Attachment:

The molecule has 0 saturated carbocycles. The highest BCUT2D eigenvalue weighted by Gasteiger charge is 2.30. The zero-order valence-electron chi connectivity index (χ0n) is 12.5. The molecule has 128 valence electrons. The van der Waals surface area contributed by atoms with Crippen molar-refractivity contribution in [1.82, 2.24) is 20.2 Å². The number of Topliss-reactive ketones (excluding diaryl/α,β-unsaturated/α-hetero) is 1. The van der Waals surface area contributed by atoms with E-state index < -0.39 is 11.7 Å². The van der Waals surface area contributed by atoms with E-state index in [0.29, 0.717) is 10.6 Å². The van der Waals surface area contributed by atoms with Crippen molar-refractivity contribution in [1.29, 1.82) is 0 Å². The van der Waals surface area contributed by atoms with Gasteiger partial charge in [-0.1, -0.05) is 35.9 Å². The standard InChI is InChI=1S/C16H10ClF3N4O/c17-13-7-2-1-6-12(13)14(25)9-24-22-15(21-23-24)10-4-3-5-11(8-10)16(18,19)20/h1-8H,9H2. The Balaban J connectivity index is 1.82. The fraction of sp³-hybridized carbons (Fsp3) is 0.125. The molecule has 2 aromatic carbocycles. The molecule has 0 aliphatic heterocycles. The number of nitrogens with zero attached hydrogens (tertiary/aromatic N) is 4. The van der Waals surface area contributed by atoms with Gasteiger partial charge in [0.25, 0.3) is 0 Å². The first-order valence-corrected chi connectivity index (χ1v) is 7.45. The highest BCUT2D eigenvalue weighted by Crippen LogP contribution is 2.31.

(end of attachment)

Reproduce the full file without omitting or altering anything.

The molecule has 0 saturated carbocycles. The highest BCUT2D eigenvalue weighted by Gasteiger charge is 2.30. The zero-order valence-electron chi connectivity index (χ0n) is 12.5. The molecule has 128 valence electrons. The van der Waals surface area contributed by atoms with Crippen molar-refractivity contribution in [1.82, 2.24) is 20.2 Å². The number of Topliss-reactive ketones (excluding diaryl/α,β-unsaturated/α-hetero) is 1. The van der Waals surface area contributed by atoms with E-state index < -0.39 is 11.7 Å². The van der Waals surface area contributed by atoms with E-state index in [0.29, 0.717) is 10.6 Å². The van der Waals surface area contributed by atoms with Crippen molar-refractivity contribution in [1.29, 1.82) is 0 Å². The van der Waals surface area contributed by atoms with Gasteiger partial charge in [-0.1, -0.05) is 35.9 Å². The standard InChI is InChI=1S/C16H10ClF3N4O/c17-13-7-2-1-6-12(13)14(25)9-24-22-15(21-23-24)10-4-3-5-11(8-10)16(18,19)20/h1-8H,9H2. The Balaban J connectivity index is 1.82. The fraction of sp³-hybridized carbons (Fsp3) is 0.125. The molecule has 2 aromatic carbocycles. The molecule has 0 aliphatic heterocycles. The number of nitrogens with zero attached hydrogens (tertiary/aromatic N) is 4. The van der Waals surface area contributed by atoms with Gasteiger partial charge in [0.25, 0.3) is 0 Å². The first-order valence-corrected chi connectivity index (χ1v) is 7.45. The highest BCUT2D eigenvalue weighted by Crippen LogP contribution is 2.31.